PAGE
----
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As a city that was built on its heavy French influences, it’s only natural that Montreal has fabulous cuisine. Here’s our list of the best Montreal food experiences:
1. Toqué! From its exclamation mark to its tastefully offbeat décor, Toqué! injects a sense of French-Canadian joie de vivre to haute cuisine. The brainchild of owners Christine Lamarche and Normand Reprise, Toqué! (pronounced "Toe-kay") represents the pair’s quirky genius. Main courses are French-inspired and carnivore-inclined, from suckling pig cooked sous vide to duck magret, farm-raised veal in a bordelaise sauce and cavetelli with foie gras (of course) and white truffle oil. A seven-course tasting menu is available for $92 per person.
2. Montreal-style bagel. With a hefty Jewish community, Montreal offers bagels similar to good old New York bagels, but with a few twists. Always baked in a wood-fired oven, the Montreal bagel is smaller, sweeter, denser and has a larger hole than the New Yorker. Before being popped in that wood-fired oven, the bagels are boiled in water sweetened with honey to give them that slightly sweet flair. Some of the more traditional spots continue to make the bagels right in front of your eyes. Though there are other flavors, the two main varieties are black-seed (poppy seed) and white-seed (sesame seed). We suggest heading to St. Viateur Bagel Shop in Le Plateau Mont-Royal, the city’s Historic Jewish Quarter.
3. Poutine. Even though the city of Montreal hasn’t permitted street food carts since 1947, the provincial cuisine is based largely around those comfort foods. Poutine, which has gained popularity all over Canada, is just that: a comfort food. French fries and cheese curds are smothered with gravy, creating a dish that’s the epitome of the cuisine served at greasy spoon-type diners. Head to La Banquise for a delicious Quebecois treat. You’ll find an entire poutine menu from which to choose.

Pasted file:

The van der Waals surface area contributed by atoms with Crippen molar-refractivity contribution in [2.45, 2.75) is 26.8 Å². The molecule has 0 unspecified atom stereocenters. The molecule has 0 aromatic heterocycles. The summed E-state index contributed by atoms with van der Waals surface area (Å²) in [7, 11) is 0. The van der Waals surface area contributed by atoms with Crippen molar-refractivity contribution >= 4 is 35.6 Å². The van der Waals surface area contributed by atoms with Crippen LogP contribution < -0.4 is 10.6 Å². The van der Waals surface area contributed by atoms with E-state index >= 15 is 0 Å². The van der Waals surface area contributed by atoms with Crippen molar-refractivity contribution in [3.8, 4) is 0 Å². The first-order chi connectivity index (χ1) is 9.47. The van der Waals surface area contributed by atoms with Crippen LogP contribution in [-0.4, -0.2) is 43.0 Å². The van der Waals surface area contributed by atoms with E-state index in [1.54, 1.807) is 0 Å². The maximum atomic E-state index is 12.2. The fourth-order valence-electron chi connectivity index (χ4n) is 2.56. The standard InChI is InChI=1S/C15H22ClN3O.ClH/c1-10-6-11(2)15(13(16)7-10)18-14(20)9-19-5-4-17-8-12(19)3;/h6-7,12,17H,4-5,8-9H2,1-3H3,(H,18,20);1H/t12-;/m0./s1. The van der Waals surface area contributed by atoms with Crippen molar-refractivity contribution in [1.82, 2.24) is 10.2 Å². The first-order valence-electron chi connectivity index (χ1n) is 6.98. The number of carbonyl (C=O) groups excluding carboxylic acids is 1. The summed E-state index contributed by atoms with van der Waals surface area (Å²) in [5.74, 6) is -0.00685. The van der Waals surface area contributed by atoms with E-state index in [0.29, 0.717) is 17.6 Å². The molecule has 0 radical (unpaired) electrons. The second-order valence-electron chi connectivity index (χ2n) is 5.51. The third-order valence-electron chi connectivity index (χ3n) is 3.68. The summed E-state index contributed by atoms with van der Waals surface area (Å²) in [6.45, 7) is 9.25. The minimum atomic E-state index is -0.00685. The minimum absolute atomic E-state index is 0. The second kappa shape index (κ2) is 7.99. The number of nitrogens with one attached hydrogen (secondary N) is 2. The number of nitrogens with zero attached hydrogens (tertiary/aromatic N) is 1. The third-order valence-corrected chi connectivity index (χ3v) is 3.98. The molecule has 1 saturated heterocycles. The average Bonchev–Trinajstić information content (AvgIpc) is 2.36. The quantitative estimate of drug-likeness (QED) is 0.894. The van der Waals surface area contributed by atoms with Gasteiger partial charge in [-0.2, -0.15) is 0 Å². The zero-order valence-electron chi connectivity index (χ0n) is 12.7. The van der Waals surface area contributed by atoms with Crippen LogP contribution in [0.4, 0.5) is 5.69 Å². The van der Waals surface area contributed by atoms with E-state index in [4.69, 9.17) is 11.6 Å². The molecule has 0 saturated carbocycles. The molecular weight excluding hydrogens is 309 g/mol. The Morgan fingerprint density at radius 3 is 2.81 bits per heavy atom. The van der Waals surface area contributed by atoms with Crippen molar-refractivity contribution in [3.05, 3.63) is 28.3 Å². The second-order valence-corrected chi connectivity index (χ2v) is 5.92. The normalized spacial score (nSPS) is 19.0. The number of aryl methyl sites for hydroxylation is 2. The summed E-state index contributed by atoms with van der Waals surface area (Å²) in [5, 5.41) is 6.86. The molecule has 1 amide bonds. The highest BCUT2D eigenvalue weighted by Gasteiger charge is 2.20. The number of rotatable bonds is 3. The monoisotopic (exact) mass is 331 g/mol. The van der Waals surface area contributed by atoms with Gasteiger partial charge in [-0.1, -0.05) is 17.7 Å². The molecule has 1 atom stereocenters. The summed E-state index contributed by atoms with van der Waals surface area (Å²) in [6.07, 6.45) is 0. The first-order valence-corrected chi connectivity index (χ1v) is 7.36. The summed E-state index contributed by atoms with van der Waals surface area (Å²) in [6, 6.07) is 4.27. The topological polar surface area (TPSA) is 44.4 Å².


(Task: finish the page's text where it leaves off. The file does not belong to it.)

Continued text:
4. Montreal smoked meat. With much less sugar than New York pastrami, Montreal-style smoked meat — which has been a favorite since the 19th century — is another iconic dish when it comes to provincial cuisine. Sure, you can get a sandwich anywhere; but for the best Montreal smoked meat sandwich, which is always sliced by hand to keep its form, head to Schwartz’s (also in the Historic Jewish Quarter along Saint-Laurent Boulevard).
Montreal is on most foodies’ list of cities to visit because of its French heritage of great food. Here are five must-do experiences if food is the purpose of your trip to Montreal:
1- The tasting menu at Restaurant Europea: A feast for all your senses as you are guided through this 10-course dinner which usually ends up being a 12 or 14 courses experience, depending on the inspiration du moment of their two celebrated chefs, Jérôme Ferrer and Patrice De Felice!